All produce and stockpile mines.
the paper noted the high rate of duds among scatterable mines (10 to
30 percent). There were examples in the Falklands, second Gulf, and
Kosovo wars. Self-destruct mechanisms fail and the mines remain live
for years. A German mine producer admitted that the dud rate for scatterable
mines would increase.
anti-mine campaigners have a point in questioning whether technical
modifications on anti-vehicle mines can themselves prevent civilian
casualties. Even if the Ottawa parties modify their mines to meet the
Ottawa definition affirmed by Arnold & Porter, "normal"
activation of the mine, e.g. by a school bus filled with passengers,
will cause civilian casualties. Unless marking of anti-vehicle mines
becomes accepted practice, perhaps through an amendment to the convention
on conventional weapons, a ban may prove to be the only feasible solution
to the humanitarian problem.
Arnold & Porter and the Principles of Treaty Interpretation
achievement of the firm's legal opinion is to confirm that a plain reading
of the treaty text is valid and required. A careful, if untutored, reading
of the two key definitional articles of the treaty reproduced above
leads inevitably to the conclusion that anti-vehicle mines that could
be unintentionally set off by a person are banned by the treaty. What
the lawyers have done is to apply commonly-accepted principles of treaty
interpretation to the case to see if there are any extenuating circumstances
that would argue against giving the words their ordinary meanings in
lays out these four principles drawn from the Vienna Convention, which
codifies customary international law of treaty interpretation:
1. Interpretation must be in accordance with the ordinary meaning of
terms in their context and in light of the treaty's stated purpose.
2. This context includes the text, preamble, and annexes and any additional
agreements made among the parties in connection with the treaty.
3. Subsequent agreements or practice are also to be taken into account,
4. A special meaning is given to a term only if the parties so intended.
Applying these four principles to the Ottawa treaty the law firm found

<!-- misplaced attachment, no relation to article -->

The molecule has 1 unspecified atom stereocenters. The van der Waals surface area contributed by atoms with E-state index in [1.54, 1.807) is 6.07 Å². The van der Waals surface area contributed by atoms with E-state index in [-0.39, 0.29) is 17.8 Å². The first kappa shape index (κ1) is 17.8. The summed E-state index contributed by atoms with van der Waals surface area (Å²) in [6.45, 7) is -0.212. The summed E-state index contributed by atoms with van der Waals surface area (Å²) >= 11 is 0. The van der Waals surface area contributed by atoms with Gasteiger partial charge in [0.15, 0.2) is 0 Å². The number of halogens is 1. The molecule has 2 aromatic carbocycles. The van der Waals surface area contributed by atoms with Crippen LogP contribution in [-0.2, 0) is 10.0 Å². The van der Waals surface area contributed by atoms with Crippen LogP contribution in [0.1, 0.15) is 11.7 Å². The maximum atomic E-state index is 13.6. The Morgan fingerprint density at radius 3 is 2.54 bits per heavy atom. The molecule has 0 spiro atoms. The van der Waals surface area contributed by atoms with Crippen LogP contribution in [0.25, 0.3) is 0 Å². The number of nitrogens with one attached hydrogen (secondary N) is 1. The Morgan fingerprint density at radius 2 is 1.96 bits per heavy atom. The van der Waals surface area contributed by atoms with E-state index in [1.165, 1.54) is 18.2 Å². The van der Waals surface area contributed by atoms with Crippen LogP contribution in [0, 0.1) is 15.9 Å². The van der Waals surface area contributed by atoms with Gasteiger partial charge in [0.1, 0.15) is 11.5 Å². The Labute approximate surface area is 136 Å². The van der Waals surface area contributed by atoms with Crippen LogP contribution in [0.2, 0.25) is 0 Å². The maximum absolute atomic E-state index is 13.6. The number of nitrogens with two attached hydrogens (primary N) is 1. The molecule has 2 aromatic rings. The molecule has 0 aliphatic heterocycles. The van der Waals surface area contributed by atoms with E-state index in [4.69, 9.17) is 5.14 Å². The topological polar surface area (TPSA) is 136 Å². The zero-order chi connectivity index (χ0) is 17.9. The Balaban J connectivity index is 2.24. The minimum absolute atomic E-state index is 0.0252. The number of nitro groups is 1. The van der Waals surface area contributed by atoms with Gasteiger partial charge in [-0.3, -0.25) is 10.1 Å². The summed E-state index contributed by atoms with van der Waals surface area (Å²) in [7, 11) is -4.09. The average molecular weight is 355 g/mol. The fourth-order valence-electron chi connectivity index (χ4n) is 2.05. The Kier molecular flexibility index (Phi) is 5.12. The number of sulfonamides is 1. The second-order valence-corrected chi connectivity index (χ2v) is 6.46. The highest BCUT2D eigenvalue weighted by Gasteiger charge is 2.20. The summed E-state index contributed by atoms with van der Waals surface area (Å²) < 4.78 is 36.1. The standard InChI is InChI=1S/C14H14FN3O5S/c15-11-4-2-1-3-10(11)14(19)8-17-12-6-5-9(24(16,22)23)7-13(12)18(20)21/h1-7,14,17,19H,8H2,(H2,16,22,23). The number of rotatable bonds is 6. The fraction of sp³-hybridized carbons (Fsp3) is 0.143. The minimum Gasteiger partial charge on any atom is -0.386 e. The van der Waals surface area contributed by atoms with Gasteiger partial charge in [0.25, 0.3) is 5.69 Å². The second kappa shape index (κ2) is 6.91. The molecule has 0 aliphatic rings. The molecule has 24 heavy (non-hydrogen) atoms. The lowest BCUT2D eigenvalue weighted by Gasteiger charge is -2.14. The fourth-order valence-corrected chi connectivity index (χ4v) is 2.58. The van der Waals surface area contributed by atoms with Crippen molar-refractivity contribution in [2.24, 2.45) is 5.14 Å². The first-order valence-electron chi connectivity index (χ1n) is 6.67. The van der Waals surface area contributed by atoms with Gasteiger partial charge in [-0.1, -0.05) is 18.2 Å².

that allowing anti-vehicle mines that detonate due to unintentional
human contact "would significantly undermine the Convention's object
and purpose, and would render much of its language meaningless."
meaning must be given to terms unless such interpretation would lead
to something unreasonable or absurd, the law firm noted, citing a 1925
precedent. The firm also found that preparatory work -- working papers,
meeting minutes, and drafts -- are also admissible as indicators of
intent if the meaning of a provision or term is unclear or if the plain
reading would lead to an absurd result. The first draft of the Ottawa
convention, consulted by the lawyers, supports a plain reading of the
Center for International Policy is grateful to Arnold & Porter for
its superb pro bono publico work to elucidate the principles of interpretation
of the land-mine treaty. In particular we wish to acknowledge the work
of these distinguished associates of the firm: William Rogers, Stuart
Land, Mark Piibe, Amy McCrae, and Stephen Jones.
example, see the official report of the last such meeting: "The
Committee discussed matters pertaining to Article 2, particularly matters
related to anti-handling devices and the sensitivity of anti-vehicle
mines' fusing devices. Ideas, like examining these issues through informal
expert work and working towards the agreement by States Parties on an
understanding on the matter were put forward. There was no agreement
on proceeding with either idea at this time, although an ICRC initiative
to discuss these matters was welcomed. Several States Parties affirmed
their view (a) that mines equipped with anti-handling devices that activate
when no attempt has been made to tamper with or otherwise intentionally
disturb these mines are in fact anti-personnel mines as defined by the
Convention and (b) that fusing mechanisms that cause anti-vehicle mines
to function as anti-personnel mines are also anti-personnel mines as
defined by the Convention."
other is Turkey.